Gold hits new high as European debt woes rise
Gold closed at a record high Tuesday, surpassing its previous peak reached in June, as fears of new financial-system trouble in Europe triggered another flight to what investors perceive to be safe.
October gold futures in New York rose $8.10 to end at $1,257.90 an ounce, topping the closing high of $1,257.20 set June 18.
The day’s advance lifted gold’s year-to-date gain to 14.8%.
By contrast, the Dow Jones industrial average slid back into the red for the year, falling 107.24 points, or 1%, to 10,340.69. The Dow is off 0.8% since Dec. 31.
Europe’s government-debt crisis, which pummeled global markets in spring, is the gift that keeps on giving to gold and to other classic havens, including U.S. Treasury bonds.
The Wall Street Journal reported Tuesday that Europe’s recent “stress test” of its biggest banks understated some lenders’ holdings of bonds of the continent’s financially challenged states, including Greece and Spain.
That might not have bothered investors except that those bonds, in many cases, have been falling in value again in recent weeks, driving yields sharply higher.
The yield on 10-year Irish government bonds jumped to 5.98% on Tuesday, up from 5.76% on Monday and surpassing the previous peak of 5.86% reached in May, at the zenith of the spring debt concerns triggered by Greece’s crumbled finances.
Investors dumped Irish bonds Tuesday in part because of new worries over the potential cost of the government’s bailout of its major banks. Yields also jumped on Greek and Portuguese bonds.
Despite the massive financial backstop the European Union and the European Central Bank announced in May for struggling governments, “The underlying solvency issue has not gone away,” said Marc Chandler, currency strategist at Brown Bros. Harriman & Co. in New York.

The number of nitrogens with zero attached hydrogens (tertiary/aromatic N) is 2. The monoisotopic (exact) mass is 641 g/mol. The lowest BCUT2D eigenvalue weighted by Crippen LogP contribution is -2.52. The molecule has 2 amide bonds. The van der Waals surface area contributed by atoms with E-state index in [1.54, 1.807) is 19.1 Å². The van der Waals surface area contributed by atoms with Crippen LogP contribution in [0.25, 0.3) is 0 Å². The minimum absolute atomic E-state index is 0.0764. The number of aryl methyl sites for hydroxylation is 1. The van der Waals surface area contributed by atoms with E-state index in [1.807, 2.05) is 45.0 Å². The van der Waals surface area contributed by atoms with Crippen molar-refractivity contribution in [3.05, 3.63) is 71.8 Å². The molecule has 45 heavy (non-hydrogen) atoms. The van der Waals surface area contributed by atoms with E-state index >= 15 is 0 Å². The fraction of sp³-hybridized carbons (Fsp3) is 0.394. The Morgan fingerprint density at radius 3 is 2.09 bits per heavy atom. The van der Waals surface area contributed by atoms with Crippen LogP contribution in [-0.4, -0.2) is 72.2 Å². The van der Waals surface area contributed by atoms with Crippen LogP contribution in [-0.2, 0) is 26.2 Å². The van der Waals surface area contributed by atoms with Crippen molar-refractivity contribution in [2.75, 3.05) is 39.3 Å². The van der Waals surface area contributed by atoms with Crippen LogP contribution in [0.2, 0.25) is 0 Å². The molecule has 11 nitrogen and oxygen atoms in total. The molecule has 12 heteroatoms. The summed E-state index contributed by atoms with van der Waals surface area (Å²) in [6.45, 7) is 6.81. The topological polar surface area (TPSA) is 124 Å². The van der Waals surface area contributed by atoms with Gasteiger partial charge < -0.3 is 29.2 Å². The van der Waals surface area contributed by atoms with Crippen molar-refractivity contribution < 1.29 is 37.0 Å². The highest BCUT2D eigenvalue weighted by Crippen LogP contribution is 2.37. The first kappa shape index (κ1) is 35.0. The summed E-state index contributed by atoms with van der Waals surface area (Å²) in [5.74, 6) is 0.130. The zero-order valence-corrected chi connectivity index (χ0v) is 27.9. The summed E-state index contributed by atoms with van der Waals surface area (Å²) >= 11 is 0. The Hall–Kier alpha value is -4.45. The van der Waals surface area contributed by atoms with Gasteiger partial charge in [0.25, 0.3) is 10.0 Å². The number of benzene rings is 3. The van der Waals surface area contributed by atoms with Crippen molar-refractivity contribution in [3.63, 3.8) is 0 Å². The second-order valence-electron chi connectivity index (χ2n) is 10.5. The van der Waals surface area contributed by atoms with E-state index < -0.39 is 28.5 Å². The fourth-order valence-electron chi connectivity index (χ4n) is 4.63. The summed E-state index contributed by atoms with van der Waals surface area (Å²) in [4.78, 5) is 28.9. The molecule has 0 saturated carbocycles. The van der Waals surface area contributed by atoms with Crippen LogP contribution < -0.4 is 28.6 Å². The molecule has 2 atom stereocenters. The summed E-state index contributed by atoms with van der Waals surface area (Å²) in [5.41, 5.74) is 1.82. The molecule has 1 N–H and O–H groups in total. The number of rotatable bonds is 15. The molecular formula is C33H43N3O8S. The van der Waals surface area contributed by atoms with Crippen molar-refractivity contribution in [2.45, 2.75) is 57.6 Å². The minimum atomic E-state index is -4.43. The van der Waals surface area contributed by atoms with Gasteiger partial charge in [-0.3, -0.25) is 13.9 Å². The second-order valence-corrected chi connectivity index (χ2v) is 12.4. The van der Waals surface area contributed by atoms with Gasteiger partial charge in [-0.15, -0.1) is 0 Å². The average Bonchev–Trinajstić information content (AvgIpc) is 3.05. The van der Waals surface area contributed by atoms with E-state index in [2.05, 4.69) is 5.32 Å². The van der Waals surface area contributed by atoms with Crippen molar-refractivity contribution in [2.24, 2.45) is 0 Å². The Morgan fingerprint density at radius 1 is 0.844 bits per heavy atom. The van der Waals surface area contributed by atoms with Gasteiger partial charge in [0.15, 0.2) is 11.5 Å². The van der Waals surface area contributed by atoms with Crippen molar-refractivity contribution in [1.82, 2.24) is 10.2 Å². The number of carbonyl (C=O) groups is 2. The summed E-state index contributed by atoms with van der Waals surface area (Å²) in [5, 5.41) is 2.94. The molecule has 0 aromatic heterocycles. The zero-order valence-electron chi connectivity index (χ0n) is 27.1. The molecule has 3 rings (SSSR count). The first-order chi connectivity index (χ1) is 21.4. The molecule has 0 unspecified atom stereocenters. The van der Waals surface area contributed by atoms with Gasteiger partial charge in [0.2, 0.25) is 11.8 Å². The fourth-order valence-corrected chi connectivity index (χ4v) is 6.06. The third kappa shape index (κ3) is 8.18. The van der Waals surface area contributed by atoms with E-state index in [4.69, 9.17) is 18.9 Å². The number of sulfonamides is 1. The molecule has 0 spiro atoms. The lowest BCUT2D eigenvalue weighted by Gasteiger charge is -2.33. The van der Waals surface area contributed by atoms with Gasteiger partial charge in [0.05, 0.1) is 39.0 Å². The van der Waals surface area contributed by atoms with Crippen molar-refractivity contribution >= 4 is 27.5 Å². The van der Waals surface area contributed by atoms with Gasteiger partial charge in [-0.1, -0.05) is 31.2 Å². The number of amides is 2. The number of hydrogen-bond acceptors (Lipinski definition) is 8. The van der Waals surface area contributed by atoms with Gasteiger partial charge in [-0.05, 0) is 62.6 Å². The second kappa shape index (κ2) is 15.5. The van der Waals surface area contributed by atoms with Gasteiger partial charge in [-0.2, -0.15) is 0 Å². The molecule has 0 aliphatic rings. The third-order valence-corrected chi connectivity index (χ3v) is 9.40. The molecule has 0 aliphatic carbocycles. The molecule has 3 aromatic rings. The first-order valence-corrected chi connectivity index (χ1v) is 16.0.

The market took no solace from the EU’s announcement that it agreed to create a new supervisory board over the financial industry and that it would require more disclosure of data on member states’ budget situations.
The euro currency was slammed as debt jitters revived. The euro fell 1.4% to $1.269 from $1.288 on Monday. Meanwhile, the dollar is having its own problems: The buck slid to a new 15-year low against the Japanese yen, to 83.77 yen from 84.21 on Monday.
So gold got the chance to star again as the alternative to weak paper currencies. The metal also plays to investors' lack of conviction about the economic outlook.
“There’s all sorts of uncertainty surrounding not only Europe but currencies in general and the whole global economic situation,” said Bill O’Neill, a partner at commodities trader Logic Advisors in Upper Saddle River, N.J.
He thinks gold is headed for $1,300 in the next few months. Besides the continuing demand for bullion from nervous investors worldwide, demand from Indian jewelry buyers is typically strong at this time of year ahead of that country’s festival season in October and November, O’Neill noted.
-- Tom Petruno
Photo credit: Chris Ratcliffe / Bloomberg News